Polycystic ovary syndrome (PCOS) is an inherited disease that affects women of childbearing age. The disorder causes multiple abnormal cysts in enlarged ovaries, so that they do not produce the normal number of eggs and do not ovulate (release eggs) normally. The disease is present at birth but does not cause symptoms until women enter puberty. PCOS occurs in up to 10% of women and is a leading cause of female infertility. Women with PCOS have irregular and infrequent menstrual periods and may develop amenorrhea (complete absence of menstrual periods). Women with PCOS are likely to have high blood pressure, obesity (especially central obesity, around the midsection of the abdomen), facial acne, hirsutism (excessive facial and body hair growth), and thinning scalp hair. They also have insulin resistance, which may lead to development of type 2 diabetes. The February 7, 2007, issue of JAMA includes an article about polycystic ovary syndrome.
History of irregular or absent menstrual periods
Ultrasound examination of the ovaries (looking for the presence of multiple cysts)
Blood pressure checks (since the risk of high blood pressure is high in women with PCOS)
Screening for diabetes because women who have PCOS are likely to develop glucose intolerance (elevated glucose levels on an oral glucose tolerance test) and type 2 diabetes
Treatment of PCOS focuses on the symptoms that occur in each individual. Risk reduction for diabetes and heart disease is important. A number of treatments are available:
Weight loss and exercise can help to manage diabetes and high blood pressure and reduce risk of development of cardiovascular disease and stroke. Weight loss and exercise are also crucial to prevent type 2 diabetes. Medications may be prescribed to control blood pressure.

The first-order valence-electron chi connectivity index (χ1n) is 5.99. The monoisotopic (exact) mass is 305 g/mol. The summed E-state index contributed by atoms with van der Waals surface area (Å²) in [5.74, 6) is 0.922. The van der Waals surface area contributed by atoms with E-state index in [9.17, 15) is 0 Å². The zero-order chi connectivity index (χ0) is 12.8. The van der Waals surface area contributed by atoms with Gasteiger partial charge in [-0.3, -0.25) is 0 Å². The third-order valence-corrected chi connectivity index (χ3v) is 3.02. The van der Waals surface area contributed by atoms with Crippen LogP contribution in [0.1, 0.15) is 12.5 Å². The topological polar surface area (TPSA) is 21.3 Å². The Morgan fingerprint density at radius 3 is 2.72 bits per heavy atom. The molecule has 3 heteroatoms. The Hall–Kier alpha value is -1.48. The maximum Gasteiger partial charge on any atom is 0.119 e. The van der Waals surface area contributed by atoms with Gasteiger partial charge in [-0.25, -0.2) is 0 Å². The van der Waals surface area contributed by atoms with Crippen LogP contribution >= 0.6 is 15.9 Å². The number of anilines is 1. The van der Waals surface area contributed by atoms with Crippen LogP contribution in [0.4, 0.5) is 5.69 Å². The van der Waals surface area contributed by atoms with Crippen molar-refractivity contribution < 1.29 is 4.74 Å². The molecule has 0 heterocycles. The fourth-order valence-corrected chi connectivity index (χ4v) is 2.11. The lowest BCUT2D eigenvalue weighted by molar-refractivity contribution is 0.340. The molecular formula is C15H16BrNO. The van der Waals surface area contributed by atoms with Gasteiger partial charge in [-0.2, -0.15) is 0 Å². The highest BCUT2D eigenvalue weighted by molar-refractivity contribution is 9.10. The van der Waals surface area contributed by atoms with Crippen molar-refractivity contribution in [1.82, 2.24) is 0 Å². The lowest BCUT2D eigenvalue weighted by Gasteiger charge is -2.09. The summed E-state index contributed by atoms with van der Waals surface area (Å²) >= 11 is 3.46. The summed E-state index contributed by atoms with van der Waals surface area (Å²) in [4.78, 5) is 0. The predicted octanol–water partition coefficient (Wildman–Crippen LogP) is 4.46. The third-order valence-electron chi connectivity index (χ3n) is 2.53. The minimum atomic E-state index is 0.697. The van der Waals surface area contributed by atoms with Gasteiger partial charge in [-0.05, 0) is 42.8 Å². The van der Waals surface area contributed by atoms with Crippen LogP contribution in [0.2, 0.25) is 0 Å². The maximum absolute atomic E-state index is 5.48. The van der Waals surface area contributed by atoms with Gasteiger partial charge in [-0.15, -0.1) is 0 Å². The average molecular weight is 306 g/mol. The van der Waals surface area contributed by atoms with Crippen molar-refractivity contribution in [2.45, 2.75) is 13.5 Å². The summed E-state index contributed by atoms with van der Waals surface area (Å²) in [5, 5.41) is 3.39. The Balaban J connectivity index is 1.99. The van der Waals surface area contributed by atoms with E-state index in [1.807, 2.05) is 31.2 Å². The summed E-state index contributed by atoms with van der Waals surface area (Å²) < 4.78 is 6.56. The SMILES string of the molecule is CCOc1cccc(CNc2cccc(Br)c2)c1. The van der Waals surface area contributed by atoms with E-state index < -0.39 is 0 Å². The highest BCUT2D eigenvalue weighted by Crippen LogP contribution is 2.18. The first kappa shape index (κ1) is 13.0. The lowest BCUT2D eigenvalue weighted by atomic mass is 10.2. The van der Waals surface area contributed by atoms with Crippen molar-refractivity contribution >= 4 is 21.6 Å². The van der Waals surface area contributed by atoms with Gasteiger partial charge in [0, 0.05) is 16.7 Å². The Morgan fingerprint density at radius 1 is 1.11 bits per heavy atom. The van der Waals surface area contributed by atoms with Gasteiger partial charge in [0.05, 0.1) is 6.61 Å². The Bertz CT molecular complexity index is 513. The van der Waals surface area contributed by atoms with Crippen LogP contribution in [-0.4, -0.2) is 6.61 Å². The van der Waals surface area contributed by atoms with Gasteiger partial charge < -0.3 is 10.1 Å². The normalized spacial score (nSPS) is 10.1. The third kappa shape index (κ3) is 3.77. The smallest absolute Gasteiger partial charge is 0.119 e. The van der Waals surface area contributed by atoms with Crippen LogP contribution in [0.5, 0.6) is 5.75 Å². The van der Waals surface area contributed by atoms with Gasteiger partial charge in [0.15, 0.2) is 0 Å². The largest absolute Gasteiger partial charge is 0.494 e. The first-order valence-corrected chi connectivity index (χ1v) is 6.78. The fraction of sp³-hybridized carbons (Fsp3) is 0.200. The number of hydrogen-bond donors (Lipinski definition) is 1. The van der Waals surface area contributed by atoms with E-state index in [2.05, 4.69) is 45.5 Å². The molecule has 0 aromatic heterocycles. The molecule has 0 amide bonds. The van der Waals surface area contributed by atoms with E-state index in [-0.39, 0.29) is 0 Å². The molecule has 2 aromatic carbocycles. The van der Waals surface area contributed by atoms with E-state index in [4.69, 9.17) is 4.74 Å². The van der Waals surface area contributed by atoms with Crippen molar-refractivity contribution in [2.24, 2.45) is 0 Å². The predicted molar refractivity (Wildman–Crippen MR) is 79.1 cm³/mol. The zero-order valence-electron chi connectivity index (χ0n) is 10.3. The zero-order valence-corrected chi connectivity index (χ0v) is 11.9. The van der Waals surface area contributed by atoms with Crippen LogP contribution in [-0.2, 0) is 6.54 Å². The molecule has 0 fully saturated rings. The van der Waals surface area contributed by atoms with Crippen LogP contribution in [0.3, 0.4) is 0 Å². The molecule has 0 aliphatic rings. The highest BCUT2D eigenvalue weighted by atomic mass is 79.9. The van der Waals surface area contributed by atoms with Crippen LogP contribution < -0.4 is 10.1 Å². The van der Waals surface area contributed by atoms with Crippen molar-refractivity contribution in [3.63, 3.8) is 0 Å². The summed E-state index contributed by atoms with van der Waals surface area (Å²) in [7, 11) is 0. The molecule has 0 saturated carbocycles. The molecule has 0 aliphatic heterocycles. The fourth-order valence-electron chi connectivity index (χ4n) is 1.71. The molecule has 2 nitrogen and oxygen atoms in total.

Stopping smoking reduces risk of cardiac disease.
Treating type 2 diabetes may involve oral medications and insulin if diet and exercise do not control elevated blood sugar levels.
Oral contraceptives (birth control pills) regulate menstrual periods and suppress androgen (the hormone that causes excess body and facial hair growth in women).
Metformin, an oral medication often used in treating type 2 diabetes, improves insulin resistance even if diabetes is not yet present, decreases androgen, and improves ovulation.
Spironolactone is a diuretic that decreases androgen and treats acne and hirsutism.
Mechanical methods (plucking, shaving, depilatory products) help to manage excessive hair growth. Laser treatments and prescription creams may also be prescribed for women with hirsutism.
American College of Obstetricians and Gynecologistshttp://www.acog.org
Polycystic Ovarian Syndrome Association 877/775-PCOShttp://www.pcosupport.org
To find this and previous JAMA Patient Pages, go to the Patient Page Index on JAMA's Web site at http://www.jama.com. Many are available in English and Spanish. A Patient Page on weight and diabetes was published in the March 15, 2006, issue.
Sources: American College of Obstetricians and Gynecologists; Polycystic Ovarian Syndrome Association; American Academy of Family Physicians
The JAMA Patient Page is a public service of JAMA. The information and recommendations appearing on this page are appropriate in most instances, but they are not a substitute for medical diagnosis. For specific information concerning your personal medical condition, JAMA suggests that you consult your physician. This page may be photocopied noncommercially by physicians and other health care professionals to share with patients. To purchase bulk reprints, call 203/259-8724.
TOPIC: WOMEN'S HEALTH
Janet M. Torpy, Cassio Lynm, Richard M. Glass. Polycystic Ovary Syndrome. JAMA. 2007;297(5):554. doi:10.1001/jama.297.5.554